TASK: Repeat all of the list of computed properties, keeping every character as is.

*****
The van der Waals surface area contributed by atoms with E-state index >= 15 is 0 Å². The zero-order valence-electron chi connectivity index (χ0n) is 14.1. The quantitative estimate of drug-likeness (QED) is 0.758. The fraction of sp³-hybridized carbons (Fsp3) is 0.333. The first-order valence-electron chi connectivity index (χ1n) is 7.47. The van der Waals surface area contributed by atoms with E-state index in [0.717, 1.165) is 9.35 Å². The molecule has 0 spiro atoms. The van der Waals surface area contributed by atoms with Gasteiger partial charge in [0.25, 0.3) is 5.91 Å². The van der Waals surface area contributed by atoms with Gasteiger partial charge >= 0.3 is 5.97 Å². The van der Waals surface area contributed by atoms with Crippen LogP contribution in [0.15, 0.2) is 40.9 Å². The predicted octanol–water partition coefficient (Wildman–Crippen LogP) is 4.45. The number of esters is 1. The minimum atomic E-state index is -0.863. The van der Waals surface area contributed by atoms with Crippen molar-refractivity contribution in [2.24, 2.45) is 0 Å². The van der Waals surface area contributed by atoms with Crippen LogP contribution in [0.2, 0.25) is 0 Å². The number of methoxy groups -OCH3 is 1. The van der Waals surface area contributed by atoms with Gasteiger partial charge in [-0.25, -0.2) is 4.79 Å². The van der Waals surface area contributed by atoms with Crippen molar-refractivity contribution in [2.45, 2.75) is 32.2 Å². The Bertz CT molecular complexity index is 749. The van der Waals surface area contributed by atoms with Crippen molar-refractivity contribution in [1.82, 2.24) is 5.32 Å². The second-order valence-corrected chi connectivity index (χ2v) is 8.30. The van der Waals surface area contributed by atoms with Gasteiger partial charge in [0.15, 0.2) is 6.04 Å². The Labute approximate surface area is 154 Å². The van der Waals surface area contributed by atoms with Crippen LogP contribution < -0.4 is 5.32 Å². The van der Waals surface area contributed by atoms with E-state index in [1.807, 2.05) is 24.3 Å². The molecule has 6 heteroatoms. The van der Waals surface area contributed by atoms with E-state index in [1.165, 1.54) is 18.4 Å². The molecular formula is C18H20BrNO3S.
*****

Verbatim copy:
The van der Waals surface area contributed by atoms with E-state index >= 15 is 0 Å². The zero-order valence-electron chi connectivity index (χ0n) is 14.1. The quantitative estimate of drug-likeness (QED) is 0.758. The fraction of sp³-hybridized carbons (Fsp3) is 0.333. The first-order valence-electron chi connectivity index (χ1n) is 7.47. The van der Waals surface area contributed by atoms with E-state index in [0.717, 1.165) is 9.35 Å². The molecule has 0 spiro atoms. The van der Waals surface area contributed by atoms with Gasteiger partial charge in [0.25, 0.3) is 5.91 Å². The van der Waals surface area contributed by atoms with Gasteiger partial charge >= 0.3 is 5.97 Å². The van der Waals surface area contributed by atoms with Crippen LogP contribution in [0.15, 0.2) is 40.9 Å². The predicted octanol–water partition coefficient (Wildman–Crippen LogP) is 4.45. The number of esters is 1. The minimum atomic E-state index is -0.863. The van der Waals surface area contributed by atoms with Crippen molar-refractivity contribution in [2.24, 2.45) is 0 Å². The van der Waals surface area contributed by atoms with Crippen LogP contribution in [0.2, 0.25) is 0 Å². The number of methoxy groups -OCH3 is 1. The van der Waals surface area contributed by atoms with Gasteiger partial charge in [-0.25, -0.2) is 4.79 Å². The van der Waals surface area contributed by atoms with Crippen molar-refractivity contribution in [2.45, 2.75) is 32.2 Å². The Bertz CT molecular complexity index is 749. The van der Waals surface area contributed by atoms with Crippen molar-refractivity contribution in [1.82, 2.24) is 5.32 Å². The second-order valence-corrected chi connectivity index (χ2v) is 8.30. The van der Waals surface area contributed by atoms with Gasteiger partial charge in [0.15, 0.2) is 6.04 Å². The Labute approximate surface area is 154 Å². The van der Waals surface area contributed by atoms with Crippen LogP contribution < -0.4 is 5.32 Å². The van der Waals surface area contributed by atoms with E-state index in [1.807, 2.05) is 24.3 Å². The molecule has 6 heteroatoms. The van der Waals surface area contributed by atoms with E-state index in [1.165, 1.54) is 18.4 Å². The molecular formula is C18H20BrNO3S.